And when you look at questions regarding the impact that AI is going to have on current jobs and whether people feel AI is going to change how people do their jobs, the Index says decision makers and organizations seem to be much more likely to agree that AI is going to change the way jobs will be done, compared to people that are not decision makers.

So it definitely seems there’s a bit of a disparity. It’s hard to know how much of a difference there is on a quantitative level, but in a lot of public opinion surveys, one of the top fears people very often cite when it comes to AI, and why they’re nervous about it, is the fact that AI could potentially lead to the displacement of jobs, and that definitely is something that a lot of people think really critically about.

Big Think: One of the key points in the report is the potential for AI to bridge the skill gap between low- and high-skilled workers. What are the implications of that?

Maslej: You could have AI serving as a leveling force. A few studies gave one group of participants an AI tool and another group of participants no AI tool, and they compared their performance. In most of these studies, the groups that got AI improved the performance of both high- and low-skilled workers, but the absolute improvement was higher for lower skilled workers than it was for higher skilled workers, even though higher skilled workers still came up on top in the aggregate.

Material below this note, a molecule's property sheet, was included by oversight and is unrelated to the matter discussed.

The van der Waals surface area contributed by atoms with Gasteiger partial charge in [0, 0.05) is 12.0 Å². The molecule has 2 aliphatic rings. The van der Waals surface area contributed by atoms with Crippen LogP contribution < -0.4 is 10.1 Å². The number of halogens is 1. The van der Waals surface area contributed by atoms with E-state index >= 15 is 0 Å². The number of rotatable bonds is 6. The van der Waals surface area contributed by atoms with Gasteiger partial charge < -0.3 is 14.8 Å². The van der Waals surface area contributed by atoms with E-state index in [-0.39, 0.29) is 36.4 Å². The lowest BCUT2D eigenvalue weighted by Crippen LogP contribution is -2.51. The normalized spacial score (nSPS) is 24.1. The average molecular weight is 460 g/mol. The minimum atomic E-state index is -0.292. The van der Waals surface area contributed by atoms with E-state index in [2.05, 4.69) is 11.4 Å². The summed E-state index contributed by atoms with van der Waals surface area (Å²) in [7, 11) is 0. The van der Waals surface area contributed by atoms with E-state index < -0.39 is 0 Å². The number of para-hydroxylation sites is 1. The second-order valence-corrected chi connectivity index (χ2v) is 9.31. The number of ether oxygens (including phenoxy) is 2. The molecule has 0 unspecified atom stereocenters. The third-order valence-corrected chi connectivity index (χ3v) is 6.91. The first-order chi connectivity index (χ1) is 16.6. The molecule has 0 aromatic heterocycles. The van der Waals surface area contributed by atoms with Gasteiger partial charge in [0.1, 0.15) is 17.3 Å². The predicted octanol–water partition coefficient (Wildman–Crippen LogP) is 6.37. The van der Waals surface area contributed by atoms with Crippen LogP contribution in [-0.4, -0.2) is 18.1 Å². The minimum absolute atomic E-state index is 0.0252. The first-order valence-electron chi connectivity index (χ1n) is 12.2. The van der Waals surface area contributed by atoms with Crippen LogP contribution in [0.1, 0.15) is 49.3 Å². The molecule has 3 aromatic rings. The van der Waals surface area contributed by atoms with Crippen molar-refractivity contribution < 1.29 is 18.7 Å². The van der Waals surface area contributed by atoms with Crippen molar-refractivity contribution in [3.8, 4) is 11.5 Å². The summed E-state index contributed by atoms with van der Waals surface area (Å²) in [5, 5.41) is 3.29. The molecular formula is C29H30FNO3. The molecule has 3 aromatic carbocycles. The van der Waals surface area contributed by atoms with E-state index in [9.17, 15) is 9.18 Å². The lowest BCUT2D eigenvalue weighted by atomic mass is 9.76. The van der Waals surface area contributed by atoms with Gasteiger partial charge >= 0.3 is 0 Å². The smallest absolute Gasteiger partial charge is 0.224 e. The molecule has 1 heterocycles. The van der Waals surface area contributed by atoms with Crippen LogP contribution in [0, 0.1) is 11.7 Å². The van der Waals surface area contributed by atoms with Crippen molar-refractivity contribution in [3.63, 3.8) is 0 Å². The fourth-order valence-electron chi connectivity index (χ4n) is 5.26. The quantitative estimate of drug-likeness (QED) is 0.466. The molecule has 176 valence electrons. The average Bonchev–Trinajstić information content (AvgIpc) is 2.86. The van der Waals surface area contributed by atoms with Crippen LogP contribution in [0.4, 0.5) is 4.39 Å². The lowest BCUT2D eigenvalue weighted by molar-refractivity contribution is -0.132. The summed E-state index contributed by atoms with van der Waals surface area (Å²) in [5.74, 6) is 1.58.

If you look at the trends, the data does point to the fact that AI is a game-changer in business.

This suggests that the skill gap could potentially narrow, because AI is helping a lot of these lower-skilled workers get to levels that they weren’t necessarily able to before. So this can mean that companies could potentially do more with less. They could leverage lower-skilled workers and enable them to do more meaningful work.

But it suggests that higher-skilled workers still come with a premium and are still maintaining their relatively dominant position in the organizational hierarchy, in terms of what they can and cannot do.

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Big Think: Geopolitics is becoming increasingly fragmented, and AI is one technology that countries are keen to gain an advantage in. Could this splintering of technological progress and governance lead to new competitive pressures for international businesses as they use AI?